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In NYC, a resolution ahead of the mayoral election

Mayor Bill de Blasio said he is very

Mayor Bill de Blasio said he is very dissatisfied with efforts to reduce homelessness in the city. Photo Credit: Getty Images for Housing Works / Lars Niki

Welcome to 2017, a local election year. Before a season of campaign ads and political speeches as fake as Mariah Carey's New Year’s Eve performance, let's start with a resolution to stay vigilant of a few predictable themes come November’s mayoral election.

Democrats Will Use The Trump Card To Distract You

Progressive NYC lawmakers jockeying to be seen at news conferences in front of Trump Tower to protest the president-elect have been a hallmark of the post-election season. But behind the finger wagging are some inconvenient truths. The city's affordable housing plan is wildly unpopular. Criminal justice reform has gone next to nowhere under City Council Speaker Melissa Mark-Viverito, while the Mayor Bill de Blasio continues to bow down at the altar of the NYPD. Throw in a panic about the city's IDNYC program, which lawmakers steered toward immigrants here illegally but now may provide information for federal officials, and it's obvious why Democrats want the attention on Donald Trump and not themselves. Few, if any, city pols deserve our vote so they'll resort to bashing Trumpzilla instead.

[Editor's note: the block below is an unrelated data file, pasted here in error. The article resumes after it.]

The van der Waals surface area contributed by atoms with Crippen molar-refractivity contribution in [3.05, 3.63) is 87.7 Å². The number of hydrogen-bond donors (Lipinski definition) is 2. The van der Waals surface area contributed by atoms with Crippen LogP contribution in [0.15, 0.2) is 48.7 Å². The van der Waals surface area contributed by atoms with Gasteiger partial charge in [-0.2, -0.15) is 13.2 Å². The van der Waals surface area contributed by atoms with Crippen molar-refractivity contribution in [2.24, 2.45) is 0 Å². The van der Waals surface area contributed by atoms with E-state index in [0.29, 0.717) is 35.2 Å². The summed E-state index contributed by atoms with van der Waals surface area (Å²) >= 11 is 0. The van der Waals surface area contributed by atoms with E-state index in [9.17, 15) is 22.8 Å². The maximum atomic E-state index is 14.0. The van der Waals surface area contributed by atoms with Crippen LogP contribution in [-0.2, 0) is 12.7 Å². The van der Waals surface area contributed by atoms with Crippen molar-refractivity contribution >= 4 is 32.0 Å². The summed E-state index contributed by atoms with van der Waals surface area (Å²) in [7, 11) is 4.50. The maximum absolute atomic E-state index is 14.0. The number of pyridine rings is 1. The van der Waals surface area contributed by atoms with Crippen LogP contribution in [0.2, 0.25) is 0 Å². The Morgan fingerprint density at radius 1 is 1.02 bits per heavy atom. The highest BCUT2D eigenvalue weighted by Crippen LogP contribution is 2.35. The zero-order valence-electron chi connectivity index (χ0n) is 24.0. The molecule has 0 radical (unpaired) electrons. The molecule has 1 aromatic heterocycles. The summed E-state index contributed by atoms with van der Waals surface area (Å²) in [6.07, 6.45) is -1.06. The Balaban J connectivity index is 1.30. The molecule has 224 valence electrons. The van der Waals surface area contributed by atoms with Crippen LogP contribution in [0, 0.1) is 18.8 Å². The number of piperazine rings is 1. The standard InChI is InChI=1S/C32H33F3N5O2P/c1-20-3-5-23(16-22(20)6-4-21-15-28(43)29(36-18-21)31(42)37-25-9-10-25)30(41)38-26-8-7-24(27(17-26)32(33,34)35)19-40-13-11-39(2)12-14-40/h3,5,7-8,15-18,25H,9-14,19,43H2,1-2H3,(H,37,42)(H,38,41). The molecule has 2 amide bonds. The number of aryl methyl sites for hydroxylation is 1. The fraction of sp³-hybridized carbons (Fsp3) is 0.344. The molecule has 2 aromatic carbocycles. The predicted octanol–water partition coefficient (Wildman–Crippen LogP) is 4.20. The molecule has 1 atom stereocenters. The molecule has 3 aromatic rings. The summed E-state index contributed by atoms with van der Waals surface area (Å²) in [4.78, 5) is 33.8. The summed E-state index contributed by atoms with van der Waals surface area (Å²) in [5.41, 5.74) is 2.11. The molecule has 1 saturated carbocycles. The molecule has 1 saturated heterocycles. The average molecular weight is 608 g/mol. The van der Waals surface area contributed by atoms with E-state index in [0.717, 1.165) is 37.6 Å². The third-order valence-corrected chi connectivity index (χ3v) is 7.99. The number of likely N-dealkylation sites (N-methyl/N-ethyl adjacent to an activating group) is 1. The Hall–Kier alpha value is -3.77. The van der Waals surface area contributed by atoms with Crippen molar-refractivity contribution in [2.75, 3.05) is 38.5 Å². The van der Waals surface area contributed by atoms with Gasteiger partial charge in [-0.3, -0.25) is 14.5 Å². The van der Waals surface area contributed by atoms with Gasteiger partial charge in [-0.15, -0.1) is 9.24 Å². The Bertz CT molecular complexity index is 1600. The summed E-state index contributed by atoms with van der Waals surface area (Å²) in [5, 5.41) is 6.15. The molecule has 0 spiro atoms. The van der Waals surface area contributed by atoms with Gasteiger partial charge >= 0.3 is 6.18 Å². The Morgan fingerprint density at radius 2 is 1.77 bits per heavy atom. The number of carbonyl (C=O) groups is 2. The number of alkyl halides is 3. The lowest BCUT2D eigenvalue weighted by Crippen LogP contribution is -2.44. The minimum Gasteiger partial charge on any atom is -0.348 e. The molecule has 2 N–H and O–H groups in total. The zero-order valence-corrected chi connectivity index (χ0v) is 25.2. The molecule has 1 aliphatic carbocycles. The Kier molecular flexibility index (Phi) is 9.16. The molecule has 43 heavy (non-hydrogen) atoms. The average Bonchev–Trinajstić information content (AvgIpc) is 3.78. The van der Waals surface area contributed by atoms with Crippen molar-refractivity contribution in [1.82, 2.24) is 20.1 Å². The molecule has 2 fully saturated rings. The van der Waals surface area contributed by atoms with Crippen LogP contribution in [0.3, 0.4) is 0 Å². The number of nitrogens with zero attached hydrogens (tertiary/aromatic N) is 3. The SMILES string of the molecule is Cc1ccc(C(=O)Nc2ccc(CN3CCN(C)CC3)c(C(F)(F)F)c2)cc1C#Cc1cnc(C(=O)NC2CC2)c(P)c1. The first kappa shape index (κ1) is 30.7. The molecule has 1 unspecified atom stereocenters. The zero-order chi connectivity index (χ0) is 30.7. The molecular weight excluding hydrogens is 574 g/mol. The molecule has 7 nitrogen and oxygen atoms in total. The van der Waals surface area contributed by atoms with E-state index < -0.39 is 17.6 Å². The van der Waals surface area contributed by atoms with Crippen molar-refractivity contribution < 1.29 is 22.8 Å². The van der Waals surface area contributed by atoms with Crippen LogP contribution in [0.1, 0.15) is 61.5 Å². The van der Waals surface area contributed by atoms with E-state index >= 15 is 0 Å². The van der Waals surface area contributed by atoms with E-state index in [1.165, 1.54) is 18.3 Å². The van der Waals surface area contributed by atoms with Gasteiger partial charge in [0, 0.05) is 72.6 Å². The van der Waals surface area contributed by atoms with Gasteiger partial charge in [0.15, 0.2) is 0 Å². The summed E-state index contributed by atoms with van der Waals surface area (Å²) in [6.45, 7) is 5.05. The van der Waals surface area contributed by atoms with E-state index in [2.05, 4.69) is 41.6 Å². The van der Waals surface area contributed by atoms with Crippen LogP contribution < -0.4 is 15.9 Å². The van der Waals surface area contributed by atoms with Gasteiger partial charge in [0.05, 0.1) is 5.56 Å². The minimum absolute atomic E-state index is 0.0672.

The De Blasio Hangover

You'd think with stories about federal investigations into de Blasio’s campaign fundraising dropping almost every other week, there'd be challengers lining up around the block. De Blasio's first three years have been uninspiring, to put it politely. With the failure of Democrats at the national level, perhaps we'll see a mayoral candidate who isn't tied to developers and who can actually hold the police department accountable. Such a person may not exist within the city's lackluster Democratic roster, but after last year's presidential election, anything would seem possible. At several anti-gentrification and police-brutality protests there's been one recurring chant: "One term mayor!" That energy has to be channeled somewhere. Another four years of de Blasio would be agonizing.

A Pay-to-Play City?

Maybe the worst part of city politics is how transactional it is despite all of the "progressive" rhetoric. Berlin Rosen, the public relations firm at the center of controversies surrounding the mayor, has been employed at one time or another by progressive political players in the city: unions, social justice advocacy groups and liberal nonprofits alike. Most will fall in line with de Blasio and other incumbent Democrats as this year’s mayoral election gets closer. The name of the game is access. If you don't have the money, you don't get to play.

You do have a vote. If you plan to use it, then use it to monkey wrench the system. What the heck, run for office yourself. I'd rather vote for you than what's currently on the menu.

Josmar Trujillo is a trainer, writer and activist with the Coalition to End Broken Windows.

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